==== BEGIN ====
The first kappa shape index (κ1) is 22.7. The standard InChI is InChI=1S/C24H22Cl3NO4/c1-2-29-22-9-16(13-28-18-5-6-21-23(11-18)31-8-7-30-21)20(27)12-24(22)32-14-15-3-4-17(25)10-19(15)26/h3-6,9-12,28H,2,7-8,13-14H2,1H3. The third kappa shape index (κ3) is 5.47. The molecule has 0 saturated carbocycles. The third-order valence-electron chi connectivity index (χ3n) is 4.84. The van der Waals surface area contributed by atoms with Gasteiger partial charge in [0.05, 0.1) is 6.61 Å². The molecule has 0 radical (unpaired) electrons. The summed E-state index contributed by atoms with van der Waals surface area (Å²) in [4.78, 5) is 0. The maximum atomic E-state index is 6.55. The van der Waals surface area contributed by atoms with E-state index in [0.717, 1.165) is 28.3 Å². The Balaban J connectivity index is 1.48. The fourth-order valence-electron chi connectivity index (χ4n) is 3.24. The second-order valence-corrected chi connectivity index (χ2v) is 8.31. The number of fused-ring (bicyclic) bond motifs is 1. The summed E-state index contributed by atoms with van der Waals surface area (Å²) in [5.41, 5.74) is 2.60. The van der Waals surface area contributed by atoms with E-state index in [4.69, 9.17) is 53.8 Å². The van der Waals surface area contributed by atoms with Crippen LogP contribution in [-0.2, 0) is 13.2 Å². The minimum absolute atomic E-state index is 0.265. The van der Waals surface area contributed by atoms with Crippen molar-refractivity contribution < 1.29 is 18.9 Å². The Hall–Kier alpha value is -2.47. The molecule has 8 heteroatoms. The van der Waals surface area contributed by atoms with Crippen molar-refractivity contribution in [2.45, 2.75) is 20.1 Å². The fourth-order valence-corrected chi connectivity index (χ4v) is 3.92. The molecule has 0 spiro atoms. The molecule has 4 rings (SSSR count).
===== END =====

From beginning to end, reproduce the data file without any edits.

The first kappa shape index (κ1) is 22.7. The standard InChI is InChI=1S/C24H22Cl3NO4/c1-2-29-22-9-16(13-28-18-5-6-21-23(11-18)31-8-7-30-21)20(27)12-24(22)32-14-15-3-4-17(25)10-19(15)26/h3-6,9-12,28H,2,7-8,13-14H2,1H3. The third kappa shape index (κ3) is 5.47. The molecule has 0 saturated carbocycles. The third-order valence-electron chi connectivity index (χ3n) is 4.84. The van der Waals surface area contributed by atoms with Gasteiger partial charge in [0.05, 0.1) is 6.61 Å². The molecule has 0 radical (unpaired) electrons. The summed E-state index contributed by atoms with van der Waals surface area (Å²) in [4.78, 5) is 0. The maximum atomic E-state index is 6.55. The van der Waals surface area contributed by atoms with E-state index in [0.717, 1.165) is 28.3 Å². The Balaban J connectivity index is 1.48. The fourth-order valence-electron chi connectivity index (χ4n) is 3.24. The second-order valence-corrected chi connectivity index (χ2v) is 8.31. The number of fused-ring (bicyclic) bond motifs is 1. The summed E-state index contributed by atoms with van der Waals surface area (Å²) in [5.41, 5.74) is 2.60. The van der Waals surface area contributed by atoms with E-state index in [4.69, 9.17) is 53.8 Å². The van der Waals surface area contributed by atoms with Crippen LogP contribution in [-0.2, 0) is 13.2 Å². The minimum absolute atomic E-state index is 0.265. The van der Waals surface area contributed by atoms with Crippen molar-refractivity contribution < 1.29 is 18.9 Å². The Hall–Kier alpha value is -2.47. The molecule has 8 heteroatoms. The van der Waals surface area contributed by atoms with Crippen molar-refractivity contribution in [2.45, 2.75) is 20.1 Å². The fourth-order valence-corrected chi connectivity index (χ4v) is 3.92. The molecule has 0 spiro atoms. The molecule has 4 rings (SSSR count).